US and Egyptian archaeologists have found an old beer factory in the excavations. It may be the oldest beer factory found at one of the most prominent archaeological sites in ancient Egypt. This information was given by a top archeology officer on Wednesday.

Mustafa Waziri, secretary general of the Supreme Council of Antiquities, said the factory was found in the ancient cemetery Abidos, west of the Nile River, 450 kilometers from southern Cairo. He stated that the factory is located in the area of ​​King Narmer, known for the unification of ancient Egypt at the beginning of the first dynasty (3150 BCE to 2613 BCE).

Waziri said that archaeologists have found eight units. Each unit is 20 meters (about 65 feet) long, 2.5 meters (about eight feet) wide. About 40 earthen pots have been found in these, which would be useful in heating the mixture of grains and water for the production of beer.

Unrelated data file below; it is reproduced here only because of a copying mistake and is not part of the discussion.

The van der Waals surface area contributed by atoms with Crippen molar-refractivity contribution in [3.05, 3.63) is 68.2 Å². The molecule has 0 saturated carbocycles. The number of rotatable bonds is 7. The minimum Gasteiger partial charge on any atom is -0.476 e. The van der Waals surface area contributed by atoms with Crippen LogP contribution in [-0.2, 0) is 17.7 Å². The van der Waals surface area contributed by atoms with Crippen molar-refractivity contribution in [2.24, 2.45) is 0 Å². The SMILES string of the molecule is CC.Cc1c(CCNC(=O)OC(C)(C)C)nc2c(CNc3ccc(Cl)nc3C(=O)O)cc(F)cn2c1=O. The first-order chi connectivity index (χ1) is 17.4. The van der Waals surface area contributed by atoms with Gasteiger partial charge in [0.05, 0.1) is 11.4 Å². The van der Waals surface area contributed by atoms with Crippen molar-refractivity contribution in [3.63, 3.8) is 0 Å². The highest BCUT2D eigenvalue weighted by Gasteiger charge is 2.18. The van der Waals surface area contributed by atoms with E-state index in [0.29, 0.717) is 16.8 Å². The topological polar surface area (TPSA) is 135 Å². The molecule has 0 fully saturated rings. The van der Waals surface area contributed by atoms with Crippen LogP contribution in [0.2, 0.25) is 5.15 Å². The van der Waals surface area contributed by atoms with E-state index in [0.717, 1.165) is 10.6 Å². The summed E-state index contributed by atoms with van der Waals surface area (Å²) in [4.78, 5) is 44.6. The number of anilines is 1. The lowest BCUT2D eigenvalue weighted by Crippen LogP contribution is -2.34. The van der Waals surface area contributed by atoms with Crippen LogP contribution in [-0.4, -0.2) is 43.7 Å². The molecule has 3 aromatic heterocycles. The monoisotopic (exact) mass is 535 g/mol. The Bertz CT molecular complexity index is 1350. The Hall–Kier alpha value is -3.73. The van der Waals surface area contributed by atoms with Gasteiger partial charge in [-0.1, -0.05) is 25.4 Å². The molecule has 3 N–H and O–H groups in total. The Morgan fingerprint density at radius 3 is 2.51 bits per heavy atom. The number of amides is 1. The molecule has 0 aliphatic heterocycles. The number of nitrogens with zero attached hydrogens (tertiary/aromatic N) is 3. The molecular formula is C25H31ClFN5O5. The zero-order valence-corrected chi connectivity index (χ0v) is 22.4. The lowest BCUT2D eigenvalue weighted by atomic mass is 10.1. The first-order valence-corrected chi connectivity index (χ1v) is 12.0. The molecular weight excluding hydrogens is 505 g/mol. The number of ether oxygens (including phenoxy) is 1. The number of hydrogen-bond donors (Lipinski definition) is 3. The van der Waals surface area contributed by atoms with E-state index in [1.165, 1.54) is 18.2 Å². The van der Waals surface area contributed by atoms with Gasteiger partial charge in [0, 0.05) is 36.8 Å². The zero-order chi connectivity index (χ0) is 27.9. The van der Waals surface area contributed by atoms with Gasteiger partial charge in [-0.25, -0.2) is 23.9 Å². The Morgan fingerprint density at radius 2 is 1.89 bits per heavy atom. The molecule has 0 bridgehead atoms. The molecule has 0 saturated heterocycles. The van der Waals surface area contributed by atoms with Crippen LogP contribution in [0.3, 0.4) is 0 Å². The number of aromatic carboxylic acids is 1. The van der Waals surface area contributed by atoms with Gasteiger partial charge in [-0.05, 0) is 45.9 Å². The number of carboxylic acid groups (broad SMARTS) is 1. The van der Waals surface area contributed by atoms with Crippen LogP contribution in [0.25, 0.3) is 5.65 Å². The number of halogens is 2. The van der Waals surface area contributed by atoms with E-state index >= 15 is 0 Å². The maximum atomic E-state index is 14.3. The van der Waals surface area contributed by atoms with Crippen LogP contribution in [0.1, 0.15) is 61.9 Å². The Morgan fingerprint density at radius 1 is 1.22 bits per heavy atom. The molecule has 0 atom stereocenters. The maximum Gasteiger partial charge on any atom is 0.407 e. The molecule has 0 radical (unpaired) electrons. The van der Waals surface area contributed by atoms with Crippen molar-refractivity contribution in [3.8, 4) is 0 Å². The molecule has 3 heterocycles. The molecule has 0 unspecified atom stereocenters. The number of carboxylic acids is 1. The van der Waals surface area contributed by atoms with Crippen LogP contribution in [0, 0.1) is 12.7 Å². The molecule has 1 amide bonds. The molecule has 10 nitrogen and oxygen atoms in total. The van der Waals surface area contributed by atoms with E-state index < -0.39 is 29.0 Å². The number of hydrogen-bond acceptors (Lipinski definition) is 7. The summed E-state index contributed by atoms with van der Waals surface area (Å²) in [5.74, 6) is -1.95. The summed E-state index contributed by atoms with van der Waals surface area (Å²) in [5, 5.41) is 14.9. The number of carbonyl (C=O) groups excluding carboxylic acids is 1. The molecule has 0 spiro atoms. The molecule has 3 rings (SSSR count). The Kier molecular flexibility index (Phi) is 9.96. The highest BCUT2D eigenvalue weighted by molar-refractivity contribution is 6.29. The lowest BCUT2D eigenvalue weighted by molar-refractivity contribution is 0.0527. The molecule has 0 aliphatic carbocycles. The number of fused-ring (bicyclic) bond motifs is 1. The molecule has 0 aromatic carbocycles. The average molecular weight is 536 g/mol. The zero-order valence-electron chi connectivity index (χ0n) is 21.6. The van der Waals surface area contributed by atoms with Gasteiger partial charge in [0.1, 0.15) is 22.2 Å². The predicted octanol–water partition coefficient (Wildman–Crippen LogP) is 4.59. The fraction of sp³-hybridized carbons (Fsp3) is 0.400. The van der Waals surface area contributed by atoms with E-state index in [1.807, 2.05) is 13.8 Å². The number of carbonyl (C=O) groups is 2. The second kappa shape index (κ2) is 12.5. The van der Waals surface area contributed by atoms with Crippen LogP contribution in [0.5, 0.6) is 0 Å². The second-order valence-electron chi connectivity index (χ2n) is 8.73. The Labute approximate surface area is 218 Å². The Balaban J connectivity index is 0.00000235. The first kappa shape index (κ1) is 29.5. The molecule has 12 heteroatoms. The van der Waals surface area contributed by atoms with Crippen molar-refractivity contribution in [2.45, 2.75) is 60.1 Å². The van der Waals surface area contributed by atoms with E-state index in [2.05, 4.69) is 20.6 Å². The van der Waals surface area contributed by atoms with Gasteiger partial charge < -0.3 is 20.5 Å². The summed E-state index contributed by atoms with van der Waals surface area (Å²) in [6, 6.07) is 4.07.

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The joint expedition was co-chaired by Matthew Adams of the Institute of Fine Arts at New York University and Deborah Vischak, Assistant Professor of Ancient Egyptian History and Archeology at Princeton University.

Adams said the factory would have been set up in the area to carry out the royal ceremonies of beer. He said that archaeologists have found evidence that shows the use of beer during sacrificial practices in ancient Egypt.

The Ministry of Antiquities said that British archaeologists first mentioned the existence of the factory in the early 1900s, but they could not find out where it existed.

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